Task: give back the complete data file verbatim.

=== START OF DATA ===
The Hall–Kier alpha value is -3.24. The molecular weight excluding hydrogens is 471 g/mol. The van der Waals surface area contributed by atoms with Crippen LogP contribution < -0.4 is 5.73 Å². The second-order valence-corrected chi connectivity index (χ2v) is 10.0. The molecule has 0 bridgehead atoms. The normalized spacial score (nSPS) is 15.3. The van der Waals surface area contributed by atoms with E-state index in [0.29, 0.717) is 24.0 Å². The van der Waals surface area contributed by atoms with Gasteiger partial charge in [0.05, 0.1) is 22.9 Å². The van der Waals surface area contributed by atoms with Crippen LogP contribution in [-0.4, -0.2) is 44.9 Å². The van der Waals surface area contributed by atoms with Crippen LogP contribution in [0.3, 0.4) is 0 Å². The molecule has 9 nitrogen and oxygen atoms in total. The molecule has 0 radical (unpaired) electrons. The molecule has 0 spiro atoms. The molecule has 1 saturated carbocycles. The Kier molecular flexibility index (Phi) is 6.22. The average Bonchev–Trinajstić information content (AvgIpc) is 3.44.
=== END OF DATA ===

The Hall–Kier alpha value is -3.24. The molecular weight excluding hydrogens is 471 g/mol. The van der Waals surface area contributed by atoms with Crippen LogP contribution < -0.4 is 5.73 Å². The second-order valence-corrected chi connectivity index (χ2v) is 10.0. The molecule has 0 bridgehead atoms. The normalized spacial score (nSPS) is 15.3. The van der Waals surface area contributed by atoms with E-state index in [0.29, 0.717) is 24.0 Å². The van der Waals surface area contributed by atoms with Gasteiger partial charge in [0.05, 0.1) is 22.9 Å². The van der Waals surface area contributed by atoms with Crippen LogP contribution in [-0.4, -0.2) is 44.9 Å². The van der Waals surface area contributed by atoms with Crippen LogP contribution in [0.3, 0.4) is 0 Å². The molecule has 9 nitrogen and oxygen atoms in total. The molecule has 0 radical (unpaired) electrons. The molecule has 0 spiro atoms. The molecule has 1 saturated carbocycles. The Kier molecular flexibility index (Phi) is 6.22. The average Bonchev–Trinajstić information content (AvgIpc) is 3.44.